If you're cautious about using ML and bots at work, that's not a bad idea

Alex Stamos: 'We don't really know what's gonna go wrong with AI yet'

DataGrail Summit Generative AI is uncharted territory, and those wishing to explore it need to be aware of the dangers, privacy shop DataGrail warned at its summit this week in San Francisco.

Pretty much every business using technology is facing mounting pressure to exploit GenAI – and many fear that if they fall behind the trend, they could lose to more innovative competitors who have built some tool or product that will give them a competitive advantage. But along with its benefits generative AI introduces all sorts of issues that businesses don't yet understand or know how to solve.

Large language models can divulge sensitive, private information swept up in their training data, for example. In order to perform tasks like answering queries, summarizing documents, or writing code, they have to ingest huge amounts of content. 

Law firms, banks, or hospitals will be training models on confidential data containing personal identifiable information, financial details, and health records. How can they protect customer information and their own proprietary intellectual property from accidentally leaking?

A developer at Samsung actually fed ChatGPT proprietary source code hoping it could help to find bugs. Executives at Apple, JPMorgan Chase, and Amazon have since banned workers from using ChatGPT and tools like it internally over concerns that the software's creator OpenAI could train on their data and expose their trade secrets.

"It's a little bit like the early days of software security," Alex Stamos, co-founder of the Krebs Stamos Group, a cybersecurity consultancy, and former chief security officer at Facebook, told The Register at the summit.

"You know, in the early 2000s, you'd have companies that had a line of business apps or even product teams with no centralized security control.

"And we're kind of back there with AI. If you ask the board of directors 'what do you think your risks are?' they have no idea. Or if they ask their executives to tell them what's going on, they can almost never get an accurate answer."

Developers of generative AI models do offer a hope of slightly better security and privacy for enterprises – OpenAI promised to encrypt and not train on text in conversations between its chatbot and ChatGPT Enterprise customers, for example. But this doesn't solve other types of problems with the technology, such as its tendency to generate false information – a phenomenon known as "hallucination." 

Joshua Browder, CEO of DoNotPay – a startup that has developed a so-called "robot lawyer" to automatically help consumers do things like contest parking tickets by using AI to draft emails or official complaints – said factual errors will make some services ineffective.

"Who's responsible for the hallucinations? I think that's the biggest thing," he told The Register. "Imagine if you're trying to appeal a charge on your internet bill and [the AI] said there were five service outages when there weren't. If you're using a tool and it lies, who's legally responsible for that? Is it the model provider? Or is it a company using it? Is it the consumer?"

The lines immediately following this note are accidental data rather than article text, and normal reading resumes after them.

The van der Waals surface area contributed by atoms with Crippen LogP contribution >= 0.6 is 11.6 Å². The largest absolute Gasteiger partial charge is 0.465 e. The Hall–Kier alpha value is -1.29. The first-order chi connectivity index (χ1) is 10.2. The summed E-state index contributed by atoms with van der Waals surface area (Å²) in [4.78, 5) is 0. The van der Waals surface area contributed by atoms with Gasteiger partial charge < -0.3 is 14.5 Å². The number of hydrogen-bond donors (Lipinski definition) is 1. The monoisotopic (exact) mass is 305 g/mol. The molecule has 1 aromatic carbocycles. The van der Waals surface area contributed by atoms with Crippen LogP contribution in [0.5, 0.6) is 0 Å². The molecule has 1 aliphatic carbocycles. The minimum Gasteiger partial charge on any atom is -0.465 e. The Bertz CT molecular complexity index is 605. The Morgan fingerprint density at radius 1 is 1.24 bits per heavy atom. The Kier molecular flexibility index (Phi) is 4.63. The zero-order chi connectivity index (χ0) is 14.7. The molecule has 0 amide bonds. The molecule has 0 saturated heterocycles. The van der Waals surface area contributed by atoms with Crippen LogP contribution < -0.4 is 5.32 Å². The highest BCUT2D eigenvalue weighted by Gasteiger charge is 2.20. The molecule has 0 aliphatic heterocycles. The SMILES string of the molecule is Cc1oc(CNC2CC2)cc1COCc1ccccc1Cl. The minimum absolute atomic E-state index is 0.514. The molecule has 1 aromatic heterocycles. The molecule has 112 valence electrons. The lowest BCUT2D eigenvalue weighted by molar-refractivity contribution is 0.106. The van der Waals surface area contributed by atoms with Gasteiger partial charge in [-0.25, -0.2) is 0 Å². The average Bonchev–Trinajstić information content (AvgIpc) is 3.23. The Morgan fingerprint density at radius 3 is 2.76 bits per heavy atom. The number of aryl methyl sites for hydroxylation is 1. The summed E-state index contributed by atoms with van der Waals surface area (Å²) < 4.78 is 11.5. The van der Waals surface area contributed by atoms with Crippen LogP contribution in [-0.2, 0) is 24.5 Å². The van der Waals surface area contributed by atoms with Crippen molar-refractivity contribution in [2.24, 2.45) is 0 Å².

Worse still, chatbots could end up spewing inappropriate responses that could be toxic or biased, which could damage the reputations of businesses using them for customer interaction. Safety measures like content filters can block swear words or harmful requests, but they don't always work.

"We don't really know what's gonna go wrong with AI yet," Stamos said. "It's like the '90s, when the basic vulnerabilities that exist in software weren't even discovered yet. We would have these situations where every year there'd be a BlackHat talk or one at DEF CON, that would totally revolutionize the industry, because all of a sudden, one person's research into one kind of flaw was found to be applicable to thousands of different products.

"And that's where we are with AI that you can come up with a new way to manipulate the system to do something harmful or break its promises and you can't prepare for that, because nobody knew that that kind of problem existed before.

"The other problem is these systems are so incredibly complicated – very few people understand how they actually work. These things are so non-deterministic, and so complex, that trying to predict what bad things can happen is impossible."

Finally, there are other risks in using generative AI – like copyright concerns. Many tools are trained on data scraped from the internet, and content creators are afraid they could get sued for generating content based on protected works – like books, songs, or art. Earlier this month, Microsoft declared it would defend paying customers if they face any copyright lawsuits for using its Copilot tools.

Content generated by AI cannot be legally protected under current copyright laws in the US. Can a developer patent an invention if it contains code that was generated by a large language model? Coca-Cola recently released a soft drink flavor that was reportedly created by AI. The recipe is a secret – but if another company were able to replicate it, it would it be OK to sell?

These conundrums are difficult to solve. There are too many unknowns right now, and they touch on different departments within organizations that might not be used to working together – like legal, compliance, marketing, sales, and IT. The important thing is to be aware that the hazards are out there – and be ready when they emerge. ®

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